What Does A UX Designer Actually Do?

3 Mins read

Even those who are not savvy about web & app development have probably heard of UI and UX design. But they have a vague idea of ​​how these concepts differ, let alone understanding the duties of UI and UX specialists.

In a nutshell, UI/UX designers are responsible for what users ultimately deal with and what they feel when interacting with the product. In fact, the best UX design agency can have a much greater impact on the quality of the final product than the software development side.

Today, we will focus on a UX design specialist. We will outline their responsibilities and tell why companies and startups need them. What benefit does a UX designer bring? How much will the final product suffer if there’s no such specialist in your team?

What is UX design?

Today, it is important not only how beautiful the application’s interface is, but also how convenient it is. This is where UX design comes in handy.

UX design is a complex of actions aimed at creating the framework for maximizing the user experience from interacting with the product. High-quality UX design determines the success of your solution. In this regard, the role and responsibility of a UX designer go far beyond creating an attractive product layout.

What is a UX designer responsible for?

We started by reminding you of how wide the range of responsibilities of a UX specialist is. However, it should be noted that the actions of a UX designer differ depending on the company — namely, its size, specifics, industry, and so on. But, it is still possible to single out a few main areas that are most common.

User research

User research is conducted in order to get a complete understanding of who will be dealing with the product. Before starting the research itself, a UX designer acquires all the data that can be collected without direct user participation. After that, this data is combined with the info that has been obtained “in the field”. The process may also include researching competitors — their performance, strategies, and weaknesses. It is even possible to obtain information regarding their existing users.

The good news is that designers don’t have to do it manually. There is a large number of tools that are capable of automating the user research process. Some of them you can find here.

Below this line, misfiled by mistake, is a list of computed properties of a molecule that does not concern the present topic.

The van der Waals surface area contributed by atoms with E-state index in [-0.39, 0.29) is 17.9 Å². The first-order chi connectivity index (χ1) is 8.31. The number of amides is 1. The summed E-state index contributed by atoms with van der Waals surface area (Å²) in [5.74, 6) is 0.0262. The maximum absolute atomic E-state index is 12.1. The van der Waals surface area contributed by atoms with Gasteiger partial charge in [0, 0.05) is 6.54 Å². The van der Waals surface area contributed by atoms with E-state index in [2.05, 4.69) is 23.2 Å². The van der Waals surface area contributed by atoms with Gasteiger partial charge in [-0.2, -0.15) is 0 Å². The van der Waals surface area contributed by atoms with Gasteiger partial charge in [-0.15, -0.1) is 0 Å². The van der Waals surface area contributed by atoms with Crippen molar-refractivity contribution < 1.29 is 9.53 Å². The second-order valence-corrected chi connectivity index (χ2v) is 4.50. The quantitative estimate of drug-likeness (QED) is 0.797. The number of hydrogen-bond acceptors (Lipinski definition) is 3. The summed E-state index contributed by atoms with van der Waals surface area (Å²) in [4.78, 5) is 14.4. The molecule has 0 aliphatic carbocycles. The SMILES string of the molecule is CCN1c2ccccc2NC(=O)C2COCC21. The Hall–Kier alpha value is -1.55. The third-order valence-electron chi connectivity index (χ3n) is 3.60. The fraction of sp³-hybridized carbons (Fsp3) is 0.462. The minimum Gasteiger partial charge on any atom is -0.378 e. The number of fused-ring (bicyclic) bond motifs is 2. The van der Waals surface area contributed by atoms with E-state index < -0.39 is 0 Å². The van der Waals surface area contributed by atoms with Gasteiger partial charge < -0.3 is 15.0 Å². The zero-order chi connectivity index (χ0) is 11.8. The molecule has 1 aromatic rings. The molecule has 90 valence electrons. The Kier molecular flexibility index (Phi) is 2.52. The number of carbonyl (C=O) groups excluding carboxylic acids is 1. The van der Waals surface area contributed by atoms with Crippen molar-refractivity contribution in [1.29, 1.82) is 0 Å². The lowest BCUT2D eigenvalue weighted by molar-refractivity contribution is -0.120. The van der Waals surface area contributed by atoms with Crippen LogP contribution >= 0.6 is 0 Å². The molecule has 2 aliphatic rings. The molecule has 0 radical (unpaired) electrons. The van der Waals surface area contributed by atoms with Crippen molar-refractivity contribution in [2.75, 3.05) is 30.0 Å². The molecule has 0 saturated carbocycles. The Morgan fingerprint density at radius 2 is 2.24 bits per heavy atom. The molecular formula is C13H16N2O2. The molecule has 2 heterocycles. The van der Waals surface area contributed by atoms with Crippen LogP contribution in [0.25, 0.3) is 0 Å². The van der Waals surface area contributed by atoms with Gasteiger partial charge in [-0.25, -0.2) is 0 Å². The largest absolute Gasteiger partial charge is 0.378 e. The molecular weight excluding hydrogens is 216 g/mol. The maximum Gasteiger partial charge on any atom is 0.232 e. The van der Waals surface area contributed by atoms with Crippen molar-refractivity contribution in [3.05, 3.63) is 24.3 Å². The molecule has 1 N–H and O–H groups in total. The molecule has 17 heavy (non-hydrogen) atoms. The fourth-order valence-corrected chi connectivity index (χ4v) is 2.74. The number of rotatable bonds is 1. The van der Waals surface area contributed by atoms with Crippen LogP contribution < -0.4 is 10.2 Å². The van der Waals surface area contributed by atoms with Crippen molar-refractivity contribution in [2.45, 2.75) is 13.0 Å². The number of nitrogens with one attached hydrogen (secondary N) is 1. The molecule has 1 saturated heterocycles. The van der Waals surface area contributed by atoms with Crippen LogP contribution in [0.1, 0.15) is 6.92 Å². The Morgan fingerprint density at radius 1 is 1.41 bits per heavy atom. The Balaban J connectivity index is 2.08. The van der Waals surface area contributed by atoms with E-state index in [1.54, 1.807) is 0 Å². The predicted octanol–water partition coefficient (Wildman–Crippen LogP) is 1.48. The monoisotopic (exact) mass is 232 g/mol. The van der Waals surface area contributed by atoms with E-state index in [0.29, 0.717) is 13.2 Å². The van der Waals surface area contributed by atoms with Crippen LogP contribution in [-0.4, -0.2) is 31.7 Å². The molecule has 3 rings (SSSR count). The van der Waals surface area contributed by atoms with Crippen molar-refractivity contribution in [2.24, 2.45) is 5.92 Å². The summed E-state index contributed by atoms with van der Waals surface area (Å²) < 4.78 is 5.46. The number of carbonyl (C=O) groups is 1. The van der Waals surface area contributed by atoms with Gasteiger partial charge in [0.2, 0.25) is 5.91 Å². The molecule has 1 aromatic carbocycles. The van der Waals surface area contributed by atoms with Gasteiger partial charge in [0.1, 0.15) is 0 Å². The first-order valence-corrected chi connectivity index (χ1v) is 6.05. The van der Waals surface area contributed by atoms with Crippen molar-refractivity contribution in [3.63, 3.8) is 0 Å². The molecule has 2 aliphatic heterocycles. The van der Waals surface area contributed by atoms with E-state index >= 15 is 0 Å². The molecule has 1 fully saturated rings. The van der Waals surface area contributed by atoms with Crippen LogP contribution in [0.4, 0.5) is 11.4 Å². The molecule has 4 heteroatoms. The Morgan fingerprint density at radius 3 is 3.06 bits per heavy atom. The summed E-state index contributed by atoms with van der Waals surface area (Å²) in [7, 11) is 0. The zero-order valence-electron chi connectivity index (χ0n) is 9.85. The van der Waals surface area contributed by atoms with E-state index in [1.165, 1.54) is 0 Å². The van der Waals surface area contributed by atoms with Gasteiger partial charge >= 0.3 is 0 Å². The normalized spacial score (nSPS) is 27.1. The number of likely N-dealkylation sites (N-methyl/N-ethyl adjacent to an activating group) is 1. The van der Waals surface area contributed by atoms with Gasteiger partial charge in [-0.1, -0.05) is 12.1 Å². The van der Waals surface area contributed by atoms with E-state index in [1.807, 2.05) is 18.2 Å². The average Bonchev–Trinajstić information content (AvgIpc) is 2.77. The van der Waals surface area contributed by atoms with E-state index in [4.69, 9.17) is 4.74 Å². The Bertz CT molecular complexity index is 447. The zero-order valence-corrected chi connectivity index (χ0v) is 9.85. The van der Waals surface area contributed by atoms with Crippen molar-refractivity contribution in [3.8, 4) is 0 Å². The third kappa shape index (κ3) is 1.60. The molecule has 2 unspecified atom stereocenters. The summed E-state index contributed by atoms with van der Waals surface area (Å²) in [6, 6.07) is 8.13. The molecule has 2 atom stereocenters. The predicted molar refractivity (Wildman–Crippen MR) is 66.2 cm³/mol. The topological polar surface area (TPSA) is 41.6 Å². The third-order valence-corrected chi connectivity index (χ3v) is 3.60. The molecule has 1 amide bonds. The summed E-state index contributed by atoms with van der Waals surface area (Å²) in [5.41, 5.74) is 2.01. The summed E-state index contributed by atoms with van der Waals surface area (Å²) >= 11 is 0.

Such a survey will determine the key elements that the product should contain. After that, the development team can start creating early product prototypes or MVPs. The UX designer, in turn, will be able to move on to the next task — user personas development.

Creating user personas

A user persona is a hypothetical image of the target user of the product. It outlines their needs, problems, the pattern of behavior, etc. Having such an image at hand, it is possible to simulate the user journey through all stages of interaction with the product. Thereby, it helps to identify potential problems and weaknesses of the product. Ultimately, only after the user persona has been worked out, the problem statement can be formulated.

A UX designer knows that only by understanding the user, it is possible to determine the features and elements that need to be developed first. Do not forget that user experience is about building a bridge between the product and the user. It is impossible to build it if the user’s image is blurry and inaccurate.


Wireframes are schematic diagrams that represent the elements of a web or mobile application. When creating a wireframe, a UX designer plans how information should be placed and presented on the page. Once user research is conducted, a UX specialist should understand what the product should look like, down to the smallest details.

Depending on the specifics of the product, a wireframe can be either a paper diagram or a complex web page. The latter is created using special tools.

Another process that is closely related to wireframing is user flow development. This is a plan of how the user will interact with the product — from launching it to taking the final action (purchase, subscription, order, etc.). A designer should work through all potential chains, covering as many interaction options as possible. This helps to make the transition from section to section smooth. After going through the user flow dozens of times, a UX specialist will get an idea of how to create an intuitive interface.

Creating a prototype

Finally, when the product goals are defined and the wireframes are tested, a UX designer can proceed with developing a design prototype. It is often confused with a wireframe, but the difference is huge. A wireframe is simply a template for a future page or section. A prototype is a working structure with which users can interact. Having a prototype, UX specialists run users through their user flows, identifying potential bottlenecks.

This is one of the last stages of product design. Users can check colors, elements, and other design components of a working solution. This kind of testing allows designers to get rid of possible issues before starting the final product development. Of course, a designer can do everything manually, but the development of complex high-quality prototypes requires using dedicated tools.

These are the most versatile tasks that a UX designer is usually engaged in. Of course, this is just the tip of the iceberg, and large UX design teams take on a huge amount of work. But at least, you now know how important it is to hire an experienced UX designer.

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